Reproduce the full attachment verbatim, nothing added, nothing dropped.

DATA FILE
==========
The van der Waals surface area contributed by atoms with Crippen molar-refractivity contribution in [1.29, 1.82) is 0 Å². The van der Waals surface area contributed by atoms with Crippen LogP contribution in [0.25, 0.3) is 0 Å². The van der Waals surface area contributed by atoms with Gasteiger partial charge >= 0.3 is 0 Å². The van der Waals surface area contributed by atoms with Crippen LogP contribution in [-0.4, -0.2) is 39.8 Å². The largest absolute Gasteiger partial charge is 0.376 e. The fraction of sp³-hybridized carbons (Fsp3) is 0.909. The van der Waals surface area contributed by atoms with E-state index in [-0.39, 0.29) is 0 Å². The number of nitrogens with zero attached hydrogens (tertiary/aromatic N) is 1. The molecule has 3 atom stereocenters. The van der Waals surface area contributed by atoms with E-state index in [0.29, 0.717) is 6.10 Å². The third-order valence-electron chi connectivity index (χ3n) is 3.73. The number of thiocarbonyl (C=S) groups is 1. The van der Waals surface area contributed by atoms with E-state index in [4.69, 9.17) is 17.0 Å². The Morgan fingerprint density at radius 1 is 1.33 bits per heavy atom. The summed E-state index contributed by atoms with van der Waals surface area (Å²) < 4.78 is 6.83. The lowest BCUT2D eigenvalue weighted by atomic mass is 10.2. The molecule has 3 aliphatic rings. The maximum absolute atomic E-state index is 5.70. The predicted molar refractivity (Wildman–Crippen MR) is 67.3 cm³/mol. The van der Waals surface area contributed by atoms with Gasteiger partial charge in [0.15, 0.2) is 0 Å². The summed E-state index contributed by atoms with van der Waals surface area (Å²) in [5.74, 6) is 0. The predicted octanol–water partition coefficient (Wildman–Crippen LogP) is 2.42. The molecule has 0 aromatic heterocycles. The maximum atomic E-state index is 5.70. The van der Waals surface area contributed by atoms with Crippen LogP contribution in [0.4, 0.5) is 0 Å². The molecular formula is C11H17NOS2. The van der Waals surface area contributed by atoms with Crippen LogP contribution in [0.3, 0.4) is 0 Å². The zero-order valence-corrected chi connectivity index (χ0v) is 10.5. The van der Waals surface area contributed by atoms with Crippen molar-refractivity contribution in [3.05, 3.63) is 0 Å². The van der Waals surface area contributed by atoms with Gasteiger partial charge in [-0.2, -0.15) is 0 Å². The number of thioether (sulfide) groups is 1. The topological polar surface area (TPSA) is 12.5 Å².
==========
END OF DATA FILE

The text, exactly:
The van der Waals surface area contributed by atoms with Crippen molar-refractivity contribution in [1.29, 1.82) is 0 Å². The van der Waals surface area contributed by atoms with Crippen LogP contribution in [0.25, 0.3) is 0 Å². The van der Waals surface area contributed by atoms with Gasteiger partial charge >= 0.3 is 0 Å². The van der Waals surface area contributed by atoms with Crippen LogP contribution in [-0.4, -0.2) is 39.8 Å². The largest absolute Gasteiger partial charge is 0.376 e. The fraction of sp³-hybridized carbons (Fsp3) is 0.909. The van der Waals surface area contributed by atoms with E-state index in [-0.39, 0.29) is 0 Å². The number of nitrogens with zero attached hydrogens (tertiary/aromatic N) is 1. The molecule has 3 atom stereocenters. The van der Waals surface area contributed by atoms with E-state index in [0.29, 0.717) is 6.10 Å². The third-order valence-electron chi connectivity index (χ3n) is 3.73. The number of thiocarbonyl (C=S) groups is 1. The van der Waals surface area contributed by atoms with E-state index in [4.69, 9.17) is 17.0 Å². The Morgan fingerprint density at radius 1 is 1.33 bits per heavy atom. The summed E-state index contributed by atoms with van der Waals surface area (Å²) < 4.78 is 6.83. The lowest BCUT2D eigenvalue weighted by atomic mass is 10.2. The molecule has 3 aliphatic rings. The maximum absolute atomic E-state index is 5.70. The predicted molar refractivity (Wildman–Crippen MR) is 67.3 cm³/mol. The van der Waals surface area contributed by atoms with Gasteiger partial charge in [0.15, 0.2) is 0 Å². The summed E-state index contributed by atoms with van der Waals surface area (Å²) in [5.74, 6) is 0. The predicted octanol–water partition coefficient (Wildman–Crippen LogP) is 2.42. The molecule has 0 aromatic heterocycles. The maximum atomic E-state index is 5.70. The van der Waals surface area contributed by atoms with Crippen LogP contribution in [0.4, 0.5) is 0 Å². The molecular formula is C11H17NOS2. The van der Waals surface area contributed by atoms with Crippen LogP contribution in [0.3, 0.4) is 0 Å². The zero-order valence-corrected chi connectivity index (χ0v) is 10.5. The van der Waals surface area contributed by atoms with Crippen molar-refractivity contribution in [3.05, 3.63) is 0 Å². The van der Waals surface area contributed by atoms with Gasteiger partial charge in [-0.2, -0.15) is 0 Å². The number of thioether (sulfide) groups is 1. The topological polar surface area (TPSA) is 12.5 Å².